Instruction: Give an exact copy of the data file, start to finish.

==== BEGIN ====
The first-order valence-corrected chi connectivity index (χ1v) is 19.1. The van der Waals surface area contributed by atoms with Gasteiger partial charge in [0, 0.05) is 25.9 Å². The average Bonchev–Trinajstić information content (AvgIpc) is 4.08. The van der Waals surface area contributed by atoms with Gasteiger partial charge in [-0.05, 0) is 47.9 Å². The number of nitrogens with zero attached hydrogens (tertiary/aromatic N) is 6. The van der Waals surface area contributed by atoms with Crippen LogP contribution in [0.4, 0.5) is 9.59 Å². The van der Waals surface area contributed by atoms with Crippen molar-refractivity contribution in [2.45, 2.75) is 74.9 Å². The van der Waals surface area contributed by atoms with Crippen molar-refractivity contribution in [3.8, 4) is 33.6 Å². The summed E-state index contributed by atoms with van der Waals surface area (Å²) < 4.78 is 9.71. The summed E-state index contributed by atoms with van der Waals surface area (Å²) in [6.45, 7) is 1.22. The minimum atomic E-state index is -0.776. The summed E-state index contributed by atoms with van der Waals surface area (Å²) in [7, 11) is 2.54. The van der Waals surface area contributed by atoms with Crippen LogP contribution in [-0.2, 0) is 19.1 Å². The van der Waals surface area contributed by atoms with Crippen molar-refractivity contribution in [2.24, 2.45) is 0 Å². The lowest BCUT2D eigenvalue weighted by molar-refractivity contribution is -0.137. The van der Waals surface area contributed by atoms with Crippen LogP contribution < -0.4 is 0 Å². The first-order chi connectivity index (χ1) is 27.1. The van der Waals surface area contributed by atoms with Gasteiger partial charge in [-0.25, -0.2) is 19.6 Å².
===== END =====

The first-order valence-corrected chi connectivity index (χ1v) is 19.1. The van der Waals surface area contributed by atoms with Gasteiger partial charge in [0, 0.05) is 25.9 Å². The average Bonchev–Trinajstić information content (AvgIpc) is 4.08. The van der Waals surface area contributed by atoms with Gasteiger partial charge in [-0.05, 0) is 47.9 Å². The number of nitrogens with zero attached hydrogens (tertiary/aromatic N) is 6. The van der Waals surface area contributed by atoms with Crippen LogP contribution in [0.4, 0.5) is 9.59 Å². The van der Waals surface area contributed by atoms with Crippen molar-refractivity contribution in [2.45, 2.75) is 74.9 Å². The van der Waals surface area contributed by atoms with Crippen molar-refractivity contribution in [3.8, 4) is 33.6 Å². The summed E-state index contributed by atoms with van der Waals surface area (Å²) < 4.78 is 9.71. The summed E-state index contributed by atoms with van der Waals surface area (Å²) in [6.45, 7) is 1.22. The minimum atomic E-state index is -0.776. The summed E-state index contributed by atoms with van der Waals surface area (Å²) in [7, 11) is 2.54. The van der Waals surface area contributed by atoms with Crippen LogP contribution in [-0.2, 0) is 19.1 Å². The van der Waals surface area contributed by atoms with Crippen molar-refractivity contribution in [2.24, 2.45) is 0 Å². The lowest BCUT2D eigenvalue weighted by molar-refractivity contribution is -0.137. The van der Waals surface area contributed by atoms with Crippen LogP contribution < -0.4 is 0 Å². The first-order chi connectivity index (χ1) is 27.1. The van der Waals surface area contributed by atoms with Gasteiger partial charge in [-0.25, -0.2) is 19.6 Å².